Review of Controversies In The Classroom: A Radical Teacher Reader
Controversies In The Classroom:
A Radical Teacher Reader
Edited by Joseph Entin, Robert C. Rosen and Leonard Vogt with a foreword by Deborah Meier
Published by Teachers College Press,
September 2008, New York: 190 pp.
Given the recent positive change on the political landscape, perhaps there will be a more receptive audience for the underlying message of this provocative book than might have existed during the past eight years.
As one of the titles in the Teaching for Social Justice series (under the guidance of William Ayers, a timely figure), this collection of prescriptive essays by progressive educational professionals unflinchingly tackles such issues as war, gender and sexuality, sweatshop economics, even testing and tracking.
As noted in the introduction, while “…progressive educators have long had a significant impact on educational practice and policy across the United States…a renewed and vigorous counterattack against progressive educational innovation has arisen. Conservatives (and others) have been promoting English-only education, an expanded role for the private sector in public education, and uniform standards for students and schools through one-size-fits-all testing and assessment.”
Consider this a significant pushback to the lamentable world of No Child Left Behind and the prevailing philosophy that education should be delivered and evaluated according to the business model.
As Deborah Meier observes in her impassioned and thoughtful foreword, “Teaching for Social Justice begins and ends with questions…Social justice teaching tries to tell the truth…Goodbye to complacency in a heartless world.”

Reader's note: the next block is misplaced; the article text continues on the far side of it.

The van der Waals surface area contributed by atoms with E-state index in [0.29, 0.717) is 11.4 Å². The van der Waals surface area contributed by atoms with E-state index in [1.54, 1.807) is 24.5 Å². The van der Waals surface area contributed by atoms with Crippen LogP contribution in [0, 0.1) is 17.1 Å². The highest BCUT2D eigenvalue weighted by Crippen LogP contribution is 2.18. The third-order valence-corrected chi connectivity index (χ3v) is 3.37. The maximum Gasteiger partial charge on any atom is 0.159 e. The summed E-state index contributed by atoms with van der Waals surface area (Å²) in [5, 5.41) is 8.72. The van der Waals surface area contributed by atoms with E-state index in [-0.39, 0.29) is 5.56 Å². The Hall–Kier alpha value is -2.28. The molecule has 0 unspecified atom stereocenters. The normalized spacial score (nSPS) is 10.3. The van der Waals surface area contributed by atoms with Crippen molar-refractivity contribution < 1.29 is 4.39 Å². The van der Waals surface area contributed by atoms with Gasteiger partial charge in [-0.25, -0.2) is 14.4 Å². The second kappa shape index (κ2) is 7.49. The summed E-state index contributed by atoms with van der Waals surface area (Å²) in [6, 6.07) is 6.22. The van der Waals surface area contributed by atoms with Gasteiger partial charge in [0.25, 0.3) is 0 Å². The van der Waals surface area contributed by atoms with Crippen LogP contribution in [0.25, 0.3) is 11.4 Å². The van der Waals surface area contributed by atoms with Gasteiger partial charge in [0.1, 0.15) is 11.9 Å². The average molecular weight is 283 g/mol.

So there are chapters (in some cases, complete with modified lesson plans or case studies and trigger questions to prompt classroom discussion) on the Vietnam War, examining terrorism, exploring the moral implications of global sweatshops or considering why students still sit separately by race even in ethnically diverse high schools.
Be warned that many of the authors stake out extreme positions, or express them in extreme language. In the chapter about the “English only” policy, Lilia Bartolome and Pepi Leistyna write that “what we are experiencing currently across the nation, as in the past, is…a veiled (and not so veiled) racist ideology.” Hmm.
And I doubt that many classroom teachers, no matter what community they teach in, would be comfortable with the idea of “Bringing sexual orientation into the Children’s and Young Adult Literature classrooms” that Patti Capel Swartz recommends. Or, for that matter, with attempting to introduce women’s studies in the elementary classroom.
Still, there’s something refreshing about delving into something so unapologetically radical—it’s a welcome antidote to the sometimes numbing barrage of less overtly ideological educational books that appear and all too often blur together.#